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A new day, a new LIAT

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LIAT returns to the skies this week heralding the start of a new era for the Antigua-based regional carrier. 

The LIAT that will commence service to limited routes this week – its first flights in more than six months – is for all intents and purposes, a new airline. 

While elements of the ‘old LIAT’ linger, the airline is getting back into operation with a completely new attitude and approach to doing business. The old culture of the airline will be abandoned in favour of leaner, more efficient operations. This is the only way the airline will be able to survive.

The new LIAT will no longer have at its disposal the resources of the combined treasuries of four shareholder governments, which in the past pumped millions of hard earned, taxpayer dollars into keeping the airline afloat. Those days are gone! 

Oversight of the new LIAT will not come from a Board of Directors, nor will it be guided by top-heavy management. For the foreseeable future, this responsibility will fall on the shoulders of LIAT’s court appointed administrator, Cleveland Seaforth. 

The fact that LIAT has survived, is by itself worthy of celebration as, had it not been for the singular efforts of Antigua and Barbuda’s Prime Minister Gaston Browne and his Cabinet, it would have suffered the death other former shareholders were prepared to condemn it to. The Gaston Browne administration literally rescued LIAT from death’s door.

So like a phoenix rising from the ashes, LIAT will soar into the Caribbean skies this week. 

For the people of the region, but especially Antiguans and Barbudans, LIAT’s return to operation is a welcomed development. Antigua and Barbuda has been home to LIAT home from its inception nearly 65 years ago and for this reason it holds a special place in our the hearts.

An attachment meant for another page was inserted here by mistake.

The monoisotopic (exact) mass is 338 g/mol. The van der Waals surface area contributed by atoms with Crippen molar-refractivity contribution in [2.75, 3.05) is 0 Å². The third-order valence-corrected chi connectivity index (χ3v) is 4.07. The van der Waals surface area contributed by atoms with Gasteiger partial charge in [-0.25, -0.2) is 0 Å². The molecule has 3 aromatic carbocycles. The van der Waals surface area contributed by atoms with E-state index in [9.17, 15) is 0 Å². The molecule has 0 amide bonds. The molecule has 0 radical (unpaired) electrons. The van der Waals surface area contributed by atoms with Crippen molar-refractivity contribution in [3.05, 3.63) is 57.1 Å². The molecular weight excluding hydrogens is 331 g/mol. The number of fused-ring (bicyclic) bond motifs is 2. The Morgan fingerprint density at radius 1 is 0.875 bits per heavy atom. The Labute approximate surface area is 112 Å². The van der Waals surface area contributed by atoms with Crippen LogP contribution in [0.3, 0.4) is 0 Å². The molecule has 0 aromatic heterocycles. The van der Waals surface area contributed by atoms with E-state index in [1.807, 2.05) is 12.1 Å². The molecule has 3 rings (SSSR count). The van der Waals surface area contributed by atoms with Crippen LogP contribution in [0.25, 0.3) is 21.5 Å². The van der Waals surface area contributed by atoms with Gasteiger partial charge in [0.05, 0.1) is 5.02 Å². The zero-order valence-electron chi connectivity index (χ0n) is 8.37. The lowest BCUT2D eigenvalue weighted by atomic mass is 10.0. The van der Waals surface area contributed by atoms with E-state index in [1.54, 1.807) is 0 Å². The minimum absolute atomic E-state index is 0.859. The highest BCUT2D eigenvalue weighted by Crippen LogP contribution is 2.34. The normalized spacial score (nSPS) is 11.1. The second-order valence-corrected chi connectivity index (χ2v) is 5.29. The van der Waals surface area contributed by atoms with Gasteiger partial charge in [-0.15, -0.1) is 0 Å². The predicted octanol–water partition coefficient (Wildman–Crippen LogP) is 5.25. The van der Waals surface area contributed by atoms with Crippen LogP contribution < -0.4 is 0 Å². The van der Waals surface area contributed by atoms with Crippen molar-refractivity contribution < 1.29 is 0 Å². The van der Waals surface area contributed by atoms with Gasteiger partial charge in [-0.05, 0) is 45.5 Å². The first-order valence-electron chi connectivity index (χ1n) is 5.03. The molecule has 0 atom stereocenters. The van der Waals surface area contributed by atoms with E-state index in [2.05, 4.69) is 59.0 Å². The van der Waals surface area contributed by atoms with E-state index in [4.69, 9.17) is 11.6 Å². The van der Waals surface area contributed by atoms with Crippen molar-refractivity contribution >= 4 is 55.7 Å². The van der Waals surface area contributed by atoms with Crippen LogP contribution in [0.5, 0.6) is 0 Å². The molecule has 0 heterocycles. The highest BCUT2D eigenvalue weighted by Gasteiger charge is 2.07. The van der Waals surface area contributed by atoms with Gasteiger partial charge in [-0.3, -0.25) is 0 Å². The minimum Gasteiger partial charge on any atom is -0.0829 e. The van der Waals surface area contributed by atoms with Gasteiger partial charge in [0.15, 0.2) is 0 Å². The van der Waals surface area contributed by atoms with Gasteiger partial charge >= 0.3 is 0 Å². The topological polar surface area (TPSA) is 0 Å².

One of the key assets of the new LIAT moving forward is the goodwill of the people of the Caribbean. No matter the matter jokes, disparaging remarks or invectives hurled at LIAT, Caribbean people take great pride in the airline’s superior safety record and the knowledge that its pilots are among the world’s best at flying short-stop aircraft into varying terrains.

This goodwill is among the things that LIAT will need to keep going forward. 

Already, the administrator has indicated that the airline will need to gross approximately $4 million monthly to meet its expenses. LIAT will need the people of the Caribbean to want to fly in large enough numbers to help the airline successfully navigate the treacherous first months ahead and already, there are worrying omens. 

Last week, OECS heads failed to agree on a common set of rules for the creation of a ‘travel bubble’ that will facilitate the movement of people in the sub-region. The sub-region has long had a history of cooperation that has been the envy of the larger CARICOM group. So the question arises, if the OECS cannot agree on a common travel bubble, how will CARICOM?

Then there is the decision by Barbados to introduce its own travel advisory that ignores the guidelines of the Caribbean Public Health Agency (CARPHA) which CARICOM’s leaders asked it to create for regional approval and adoption.

Barbados’ decision must not be taken lightly as just a week ago, the US Embassy in Barbados announced the resumption of in-person visa services. With a pent-up desire to travel as soon as the pandemic is a thing of the past, the demands for US visas will grow. This will result in increased demand for travel to the US Embassy in Barbados.

The other issues to navigate include LIAT’s significant debts. 

The Administrator Seaforth reported recently that he has been able to negotiate deferrals with some creditors, but conceded that he has not been successful in all cases. We can only encourage him to press on.

Staffing issues are among the most sensitive challenges that the airline now faces. While there is broad acceptance by all that LIAT cannot rehire the more than five hundred of its Antigua and Barbuda based employees, no one wants to be among the hundreds who will be left unemployed. 

The country’s economy has taken its most severe hit in perhaps forty years and employment is at its highest in a generation. These are not normal times and everyone is hoping to receive a call-back from the airline.

Rather than rehiring staff, the airline may wish to consider outsourcing as a means of servicing its needs while helping its former employees. Groups of employees could come together and offer their services to LIAT which will allow the airline to forego the attendant staffing costs. 

It is our hope that LIAT’s journey will last for another six decades and that the airline will find a path to self-reliance and profitability in the face of continued and inevitable uncertainty. 

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